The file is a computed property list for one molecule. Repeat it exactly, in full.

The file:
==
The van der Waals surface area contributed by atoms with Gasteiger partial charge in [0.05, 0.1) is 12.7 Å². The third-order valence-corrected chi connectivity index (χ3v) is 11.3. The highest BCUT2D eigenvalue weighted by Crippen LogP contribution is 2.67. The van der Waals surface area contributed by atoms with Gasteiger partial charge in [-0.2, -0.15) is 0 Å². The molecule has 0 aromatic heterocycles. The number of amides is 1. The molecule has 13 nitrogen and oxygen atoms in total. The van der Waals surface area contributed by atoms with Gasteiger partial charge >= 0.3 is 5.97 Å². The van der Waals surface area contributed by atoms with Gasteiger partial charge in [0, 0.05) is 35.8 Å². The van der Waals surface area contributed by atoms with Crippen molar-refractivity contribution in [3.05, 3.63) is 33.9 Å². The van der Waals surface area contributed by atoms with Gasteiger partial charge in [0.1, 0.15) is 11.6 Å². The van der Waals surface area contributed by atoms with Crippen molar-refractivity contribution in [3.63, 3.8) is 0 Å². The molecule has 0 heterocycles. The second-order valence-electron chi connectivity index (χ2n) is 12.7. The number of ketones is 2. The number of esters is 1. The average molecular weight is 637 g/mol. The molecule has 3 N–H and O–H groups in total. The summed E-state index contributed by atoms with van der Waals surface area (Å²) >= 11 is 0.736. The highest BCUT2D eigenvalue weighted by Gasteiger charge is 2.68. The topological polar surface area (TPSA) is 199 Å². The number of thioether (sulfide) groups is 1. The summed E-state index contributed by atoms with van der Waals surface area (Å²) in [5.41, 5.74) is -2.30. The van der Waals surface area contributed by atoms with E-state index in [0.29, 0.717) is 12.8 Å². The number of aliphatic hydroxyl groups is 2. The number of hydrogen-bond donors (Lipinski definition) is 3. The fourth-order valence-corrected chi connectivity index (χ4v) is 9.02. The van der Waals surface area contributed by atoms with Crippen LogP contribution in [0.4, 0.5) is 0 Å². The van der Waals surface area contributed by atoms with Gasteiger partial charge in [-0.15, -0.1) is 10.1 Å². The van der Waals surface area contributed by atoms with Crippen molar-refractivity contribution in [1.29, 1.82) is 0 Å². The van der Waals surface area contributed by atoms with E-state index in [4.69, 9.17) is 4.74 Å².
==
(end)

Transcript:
The van der Waals surface area contributed by atoms with Gasteiger partial charge in [0.05, 0.1) is 12.7 Å². The third-order valence-corrected chi connectivity index (χ3v) is 11.3. The highest BCUT2D eigenvalue weighted by Crippen LogP contribution is 2.67. The van der Waals surface area contributed by atoms with Gasteiger partial charge in [-0.2, -0.15) is 0 Å². The molecule has 0 aromatic heterocycles. The number of amides is 1. The molecule has 13 nitrogen and oxygen atoms in total. The van der Waals surface area contributed by atoms with Gasteiger partial charge >= 0.3 is 5.97 Å². The van der Waals surface area contributed by atoms with Gasteiger partial charge in [0, 0.05) is 35.8 Å². The van der Waals surface area contributed by atoms with Crippen molar-refractivity contribution in [3.05, 3.63) is 33.9 Å². The van der Waals surface area contributed by atoms with Gasteiger partial charge in [0.1, 0.15) is 11.6 Å². The van der Waals surface area contributed by atoms with Crippen molar-refractivity contribution in [3.63, 3.8) is 0 Å². The molecule has 0 heterocycles. The second-order valence-electron chi connectivity index (χ2n) is 12.7. The number of ketones is 2. The number of esters is 1. The average molecular weight is 637 g/mol. The molecule has 3 N–H and O–H groups in total. The summed E-state index contributed by atoms with van der Waals surface area (Å²) >= 11 is 0.736. The highest BCUT2D eigenvalue weighted by Gasteiger charge is 2.68. The topological polar surface area (TPSA) is 199 Å². The number of thioether (sulfide) groups is 1. The summed E-state index contributed by atoms with van der Waals surface area (Å²) in [5.41, 5.74) is -2.30. The van der Waals surface area contributed by atoms with E-state index in [0.29, 0.717) is 12.8 Å². The number of aliphatic hydroxyl groups is 2. The number of hydrogen-bond donors (Lipinski definition) is 3. The fourth-order valence-corrected chi connectivity index (χ4v) is 9.02. The van der Waals surface area contributed by atoms with Crippen LogP contribution in [0.4, 0.5) is 0 Å². The van der Waals surface area contributed by atoms with Gasteiger partial charge in [-0.15, -0.1) is 10.1 Å². The van der Waals surface area contributed by atoms with Crippen molar-refractivity contribution in [1.29, 1.82) is 0 Å². The van der Waals surface area contributed by atoms with E-state index in [4.69, 9.17) is 4.74 Å².